Balkinization  

Thursday, May 03, 2007

The Bush Administration Vindicates Critical Legal Studies

Brian Tamanaha

Critical legal studies is often dismissed today as a faddish movement of comfortable, radical leftist intellectuals at elite law schools who, in the 1970s and 1980s, spouted extremist nonsense about the law. For those who don’t know, the core of CLS thought can be pared to its mantra: “law is politics” (through and through). CLSers criticized legal liberalism for putting up a surface neutrality that conceals the deeply ideological bent and bias of law.

Although I have friends who participated in CLS, and I have always admired their conviction, much of what they said about law struck me as one-sided and exaggerated…until now.

What is leading me to rethink the soundness of CLS is the extraordinary, unabashed, unrestrained infusion of politics into law by the Bush Administration.

Exhibit one is the Bush Administration’s systematic ideological vetting of federal judges at every level, an effort which is aimed at producing conservative interpretations and applications of law. When this vetting is objected to, conservatives are wont to respond—after mouthing the piety that they only appoint judges who are committed to applying the law—that liberals do the same thing (or would if they could).

Exhibit two is the thorough politicization of the Justice Department, reflected in systematic ideological vetting of candidates for ordinary staff legal positions, as various investigations are beginning to reveal. Conservative defenders respond that Bush is the head of the executive branch and it is perfectly legitimate to hire people who support his (political) agenda.

Exhibit three is the thorough politicization of administrative agencies, in which ideologically (and economically) motivated people have been appointed to head agencies and departments, and have used their power to advance private interests. The recent resignation of Julie MacDonald (former head of the Fish and Wildlife Service)—who “gave internal agency documents to industry lawyers and a lawyer from Pacific Legal Foundation, all of whom frequently filed suit against the Interior Department over endangered species decisions”—is just one example of a comprehensive effort by the Bush Administration to politicize the regulatory apparatus that establishes and enforces a huge bulk of federal law. Conservative defenders say that liberal administrations appoint tree huggers and bird lovers (or would if they could), so what’s the difference.

Citing additional exhibits, of which there are many, would be redundant. All of these actions demonstrate the conviction of the Bush Administration that “law is politics” (through and through).

The Bush Administration has vindicated CLS. An apology is due from the conservatives and moderates who excoriated CLSers at the time for cynicism about law. On this score, the Crits pale in comparison to the Bush Administration.

Comments:

Professor Tamanaha,

It seems a trifle impertinent to say, "Welcome to the fold," but I'll risk it anyway. Welcome.

My grounding in CLS isn't entirely orthodox, in part because I part company with the Marxists. Marx, as a thinker, was the type who would divide by zero. But the central premise, "law is politics" seems unavoidable. Law certainly is power, and power is unavoidably political.

But I think there is an even deeper manifestation of this problem with not only the current administration but within the GOP core, perhaps best symbolized by the infamous 1996 GOPAC memo. In that memo Gingrich exhorts members to consciously craft their every communication using "good" words for their party's efforts and "bad" words for the opposition. While undeniably effective, such measures have a serious drawback---they lead to the demonizing of the opponent. Having demonized all who oppose, what incentive remains to allow for checks, balances, second thoughts, wider or multiple views? The simple tragic flaw of the GOP as we see it today, 11 years after this memo, is that of hubris, the belief that they can do no evil and their opponents have nothing to offer. Accept those premises and the acts and ideas of even Bush the Younger or John Yoo aren't so hard to fathom.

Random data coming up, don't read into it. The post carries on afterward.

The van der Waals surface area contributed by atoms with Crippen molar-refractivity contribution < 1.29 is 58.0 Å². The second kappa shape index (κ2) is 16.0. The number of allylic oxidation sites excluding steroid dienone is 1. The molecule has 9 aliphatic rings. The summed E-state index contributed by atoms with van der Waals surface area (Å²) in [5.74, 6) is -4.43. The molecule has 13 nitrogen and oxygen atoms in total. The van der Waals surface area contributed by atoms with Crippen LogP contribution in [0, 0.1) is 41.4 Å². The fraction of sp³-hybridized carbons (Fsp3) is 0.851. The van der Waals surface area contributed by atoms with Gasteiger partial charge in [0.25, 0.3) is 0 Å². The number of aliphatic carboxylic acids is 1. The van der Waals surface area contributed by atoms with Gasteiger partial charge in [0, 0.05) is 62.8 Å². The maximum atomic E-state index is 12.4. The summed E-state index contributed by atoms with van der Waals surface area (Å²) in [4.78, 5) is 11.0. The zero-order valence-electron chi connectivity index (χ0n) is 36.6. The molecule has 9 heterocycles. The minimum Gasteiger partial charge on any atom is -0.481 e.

Law is politics, because law is power and power is politics. And some political players are playing a zero sum game, playing to win. Others are playing a win-win game where all participants are valued. My CLS would be the latter, and we could use you on our team.
 

Bleh, I would just use another tool of CLS. Liberals decry the Bush administrations use of politics. Well, of course they do, because liberals have successfully defined the status quo as somehow non-partisan. In fact, much of the current nonpartisanship is in fact very partisan--towards liberals. So, the current status quo and its definition is merely a facade for the political agenda of liberals. The decrying by liberals of the Bush administration's techniques in the DOJ, etc... is an effort to keep what is in essence a political status quo that helps them. Well, Bush is tearing down this struture of liberal political hegemony. He is exposing it at the roots for what it really is. He is only using politics to expose the politicization that has already occured and to demystify this structure of power.

See, this is fun.
 

"The Bush Administration has vindicated CLS."

No, the exact opposite has happened. The Bush administration has shown the danger of CLS when it's more than just a vague theory about power. Once power is considered the base of all things political, power begins to manifest itself at all level of government. And this is hardly the first time that this has occurred--just look at Weimar Germany for an example.

And CLS in practice damns legal realism just as surely as communism damns comprehensive state socialism. For both, you have one theory taken to its extreme conclusion. It looks beautiful as a theory, as well as satisfying some intuitive ideas about how things work. But for both the secondary effects overwhelm any possible benefits that might accrue.